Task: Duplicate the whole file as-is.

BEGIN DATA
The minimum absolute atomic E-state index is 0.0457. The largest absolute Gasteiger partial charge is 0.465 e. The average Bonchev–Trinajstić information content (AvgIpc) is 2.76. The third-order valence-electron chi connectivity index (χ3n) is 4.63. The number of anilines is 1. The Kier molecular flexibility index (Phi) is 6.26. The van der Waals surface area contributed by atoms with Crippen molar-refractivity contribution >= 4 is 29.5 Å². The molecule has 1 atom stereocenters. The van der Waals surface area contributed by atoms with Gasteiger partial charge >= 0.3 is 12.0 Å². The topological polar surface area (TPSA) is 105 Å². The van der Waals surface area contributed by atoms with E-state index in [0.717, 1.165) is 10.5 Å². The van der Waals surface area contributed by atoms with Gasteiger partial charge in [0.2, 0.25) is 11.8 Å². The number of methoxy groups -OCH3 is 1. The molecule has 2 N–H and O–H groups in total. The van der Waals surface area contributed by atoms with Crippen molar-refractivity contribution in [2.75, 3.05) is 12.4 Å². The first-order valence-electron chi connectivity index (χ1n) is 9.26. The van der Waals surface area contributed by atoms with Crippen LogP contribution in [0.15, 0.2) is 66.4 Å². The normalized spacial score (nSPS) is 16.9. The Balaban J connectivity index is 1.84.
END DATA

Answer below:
The minimum absolute atomic E-state index is 0.0457. The largest absolute Gasteiger partial charge is 0.465 e. The average Bonchev–Trinajstić information content (AvgIpc) is 2.76. The third-order valence-electron chi connectivity index (χ3n) is 4.63. The number of anilines is 1. The Kier molecular flexibility index (Phi) is 6.26. The van der Waals surface area contributed by atoms with Crippen molar-refractivity contribution >= 4 is 29.5 Å². The molecule has 1 atom stereocenters. The van der Waals surface area contributed by atoms with Gasteiger partial charge >= 0.3 is 12.0 Å². The topological polar surface area (TPSA) is 105 Å². The van der Waals surface area contributed by atoms with E-state index in [0.717, 1.165) is 10.5 Å². The van der Waals surface area contributed by atoms with Gasteiger partial charge in [0.2, 0.25) is 11.8 Å². The number of methoxy groups -OCH3 is 1. The molecule has 2 N–H and O–H groups in total. The van der Waals surface area contributed by atoms with Crippen molar-refractivity contribution in [2.75, 3.05) is 12.4 Å². The first-order valence-electron chi connectivity index (χ1n) is 9.26. The van der Waals surface area contributed by atoms with Crippen LogP contribution in [0.15, 0.2) is 66.4 Å². The normalized spacial score (nSPS) is 16.9. The Balaban J connectivity index is 1.84.